23. 46377 CHARTER ORDINANCE - Repealing Section 3.14(4)(a) through (j) of the Madison General Ordinances to restructure the Department of Transportation.
31. 47645 SUBSTITUTE Approval of Collaboration Memorandum of Understanding between the City of Madison and Madison Gas and Electric.
54. 48603 SUBSTITUTE - Authorizing up to $300,000 of CDBG funds to support the Wil-Mar Neighborhood Center's acquisition of a property they currently lease that serves to support the Center's programs, and amending the 2017 Adopted Operating Budget to appropriate $300,000 from the Community Development Grant Fund.
56. 48607 Amending RES-17-00664 Authorizing the Execution of a Development Agreement with Garver Feed Mill, LLC to change the terms of the City's Reversionary Interest.
61. 48644 Authorizing an amendment to the contract with Graef-USA, Inc to include $100,000 for the commissioning, fabrication, and installation of public art at the Capitol East District parking garage, and $3,800 in additional design services, and authorizing the City to execute an agreement with Actual Size Artworks LLC for the City's ownership and rights of the commissioned public art.
62. 47509 Adopting the Darbo-Worthington-Starkweather Neighborhood Plan as a Supplement to the City of Madison Comprehensive Plan.
74. 48312 Strengthening and Expanding Community Empowerment through Placemaking in Key Neighborhoods and Authorizing a Contract with Project for Public Spaces for Placemaking Training and Assistance in the Implementation of Short-Term Improvements in Neighborhood Community Places.
>Refer to 10/3 council meeting
INTRODUCTION OF NEW BUSINESS FOR REFERRAL WITHOUT DEBATE
76. 48803 Amending Section 4.21(2) of the Madison General Ordinances to increase the room tax rate from 9% of gross receipts to 10% of gross receipts.
81. 48791 Accepting the Judge Doyle City Staff Team Report, Selecting the Freewheel Community Bike Shop as the Operator for the Madison Bicycle Center in the Judge Doyle Project on Block 88 Subject to the Negotiation of a Final Contract, and Directing Further Actions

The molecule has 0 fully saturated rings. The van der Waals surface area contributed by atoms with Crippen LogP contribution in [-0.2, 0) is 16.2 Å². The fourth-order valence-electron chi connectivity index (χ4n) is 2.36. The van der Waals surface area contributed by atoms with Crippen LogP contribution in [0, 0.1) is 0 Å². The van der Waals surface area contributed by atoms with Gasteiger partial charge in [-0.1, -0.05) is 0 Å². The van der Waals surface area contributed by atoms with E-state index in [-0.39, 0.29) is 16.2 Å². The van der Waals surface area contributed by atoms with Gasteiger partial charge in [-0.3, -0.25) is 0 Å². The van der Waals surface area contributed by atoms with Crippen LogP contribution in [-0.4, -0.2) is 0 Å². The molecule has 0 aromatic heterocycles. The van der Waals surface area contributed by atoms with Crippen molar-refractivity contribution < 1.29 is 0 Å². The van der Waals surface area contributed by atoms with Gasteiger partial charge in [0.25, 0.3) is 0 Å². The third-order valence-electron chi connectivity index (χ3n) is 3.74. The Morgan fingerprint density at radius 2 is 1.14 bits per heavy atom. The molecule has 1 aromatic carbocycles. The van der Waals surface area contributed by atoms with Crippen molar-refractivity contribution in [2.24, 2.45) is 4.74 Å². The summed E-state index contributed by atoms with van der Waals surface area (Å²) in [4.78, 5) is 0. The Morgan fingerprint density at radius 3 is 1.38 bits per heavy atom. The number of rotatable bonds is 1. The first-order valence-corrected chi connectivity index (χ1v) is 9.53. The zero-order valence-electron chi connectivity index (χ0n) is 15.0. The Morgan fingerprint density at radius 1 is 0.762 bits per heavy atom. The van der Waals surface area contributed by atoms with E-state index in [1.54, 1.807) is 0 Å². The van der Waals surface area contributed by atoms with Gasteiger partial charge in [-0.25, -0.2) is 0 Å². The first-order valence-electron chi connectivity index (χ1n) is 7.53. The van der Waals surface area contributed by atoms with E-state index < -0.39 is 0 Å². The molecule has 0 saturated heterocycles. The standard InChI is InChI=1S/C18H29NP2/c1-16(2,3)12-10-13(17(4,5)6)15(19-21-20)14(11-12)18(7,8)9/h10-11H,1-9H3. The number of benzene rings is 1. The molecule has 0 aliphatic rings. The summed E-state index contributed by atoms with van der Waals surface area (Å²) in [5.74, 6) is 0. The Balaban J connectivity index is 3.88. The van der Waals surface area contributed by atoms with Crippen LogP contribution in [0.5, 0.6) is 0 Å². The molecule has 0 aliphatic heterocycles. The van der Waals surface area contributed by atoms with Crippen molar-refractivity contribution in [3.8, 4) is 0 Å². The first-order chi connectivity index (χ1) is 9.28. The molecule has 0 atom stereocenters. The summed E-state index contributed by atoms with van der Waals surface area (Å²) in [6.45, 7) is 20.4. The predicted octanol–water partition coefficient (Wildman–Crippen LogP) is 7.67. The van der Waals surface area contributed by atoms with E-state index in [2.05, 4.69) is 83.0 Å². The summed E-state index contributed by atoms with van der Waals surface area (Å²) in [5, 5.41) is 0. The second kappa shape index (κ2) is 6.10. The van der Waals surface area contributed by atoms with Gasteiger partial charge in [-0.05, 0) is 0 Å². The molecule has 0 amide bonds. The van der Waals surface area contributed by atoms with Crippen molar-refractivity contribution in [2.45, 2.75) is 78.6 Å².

87. 48832 Amending the Water Utility's adopted 2017 Capital Budget to transfer $50,000 of revenue bond funding from the Unit Well #8 Reconstruction project to the Well 12 Conversion project for the redesign of the Upgrade of Unit Well 12, and authorizing the Mayor and the City Clerk to execute an amendment to the Professional Services Agreement with SEH, Inc. for pre-design planning, public participation support, the preparation of final construction drawings and specifications, permitting, bidding, and construction administration for the redesign of the Upgrade of Unit Well 12.
6-7:30p Goodman Community Center, 149 Waubesa
Historic Preservation Plan launch
Madison Launches its First Ever Historic Preservation Planning Process
The City of Madison is holding a public meeting to kick off the process for creating its first ever Historic Preservation Plan. The Meeting will be held on Tuesday, September 26, 2017 from 6:00-7:30 PM at the Goodman Community Center, 149 Waubesa Street.
The City of Madison adopted its first historic preservation ordinance and created the Landmarks Commission in 1970. Since that time, the City has designated 182 landmarks and 5 local historic districts. Now the City plans to broaden its efforts beyond the traditional regulatory focus to a more dynamic and comprehensive approach, as well as updating the ordinance standards for each of the historic districts.
According to Madison Mayor Paul Soglin, "For nearly five decades Madison's commitment to preserving the places and buildings that connect us to our past has been a priority. However, more can be done and this planning process will identify, celebrate and preserve the places that represent our collective history."
The kick off meeting will include an introduction of the process by City staff and the consultant team including interactive sessions regarding public engagement, discovery of underrepresented communities' histories, and an overview of the preservation plan development and ordinance revisions.
Visit our website www.cityofmadison.com/historicpreservationplan, email email@example.com, or call 608 266 6552 for more information.
6:30p Salvation Army, 3030 Darbo Drive
Public Information Meeting- Darbo Webb new street connection
City engineering and Planning staff will present the concept and get feedback from neighbors and stakeholders.